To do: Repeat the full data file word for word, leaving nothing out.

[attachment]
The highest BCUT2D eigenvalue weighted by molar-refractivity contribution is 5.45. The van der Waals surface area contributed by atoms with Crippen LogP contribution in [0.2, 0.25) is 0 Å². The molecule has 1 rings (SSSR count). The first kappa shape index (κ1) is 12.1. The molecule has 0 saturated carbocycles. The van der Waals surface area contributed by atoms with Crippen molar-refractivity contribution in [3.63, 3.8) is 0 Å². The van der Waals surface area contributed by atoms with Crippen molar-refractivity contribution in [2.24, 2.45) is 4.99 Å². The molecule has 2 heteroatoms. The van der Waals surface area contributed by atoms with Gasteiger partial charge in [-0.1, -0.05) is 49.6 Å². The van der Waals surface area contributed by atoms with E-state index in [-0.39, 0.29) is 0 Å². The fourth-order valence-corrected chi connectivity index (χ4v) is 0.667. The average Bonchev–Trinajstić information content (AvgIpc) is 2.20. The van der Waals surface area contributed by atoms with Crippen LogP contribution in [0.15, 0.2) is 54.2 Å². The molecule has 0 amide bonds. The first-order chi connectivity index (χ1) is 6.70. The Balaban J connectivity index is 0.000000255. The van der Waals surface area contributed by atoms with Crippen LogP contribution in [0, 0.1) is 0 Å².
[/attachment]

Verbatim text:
The highest BCUT2D eigenvalue weighted by molar-refractivity contribution is 5.45. The van der Waals surface area contributed by atoms with Crippen LogP contribution in [0.2, 0.25) is 0 Å². The molecule has 1 rings (SSSR count). The first kappa shape index (κ1) is 12.1. The molecule has 0 saturated carbocycles. The van der Waals surface area contributed by atoms with Crippen molar-refractivity contribution in [3.63, 3.8) is 0 Å². The van der Waals surface area contributed by atoms with Crippen molar-refractivity contribution in [2.24, 2.45) is 4.99 Å². The molecule has 2 heteroatoms. The van der Waals surface area contributed by atoms with Gasteiger partial charge in [-0.1, -0.05) is 49.6 Å². The van der Waals surface area contributed by atoms with E-state index in [-0.39, 0.29) is 0 Å². The fourth-order valence-corrected chi connectivity index (χ4v) is 0.667. The average Bonchev–Trinajstić information content (AvgIpc) is 2.20. The van der Waals surface area contributed by atoms with Crippen LogP contribution in [0.15, 0.2) is 54.2 Å². The molecule has 0 amide bonds. The first-order chi connectivity index (χ1) is 6.70. The Balaban J connectivity index is 0.000000255. The van der Waals surface area contributed by atoms with Crippen LogP contribution in [0, 0.1) is 0 Å².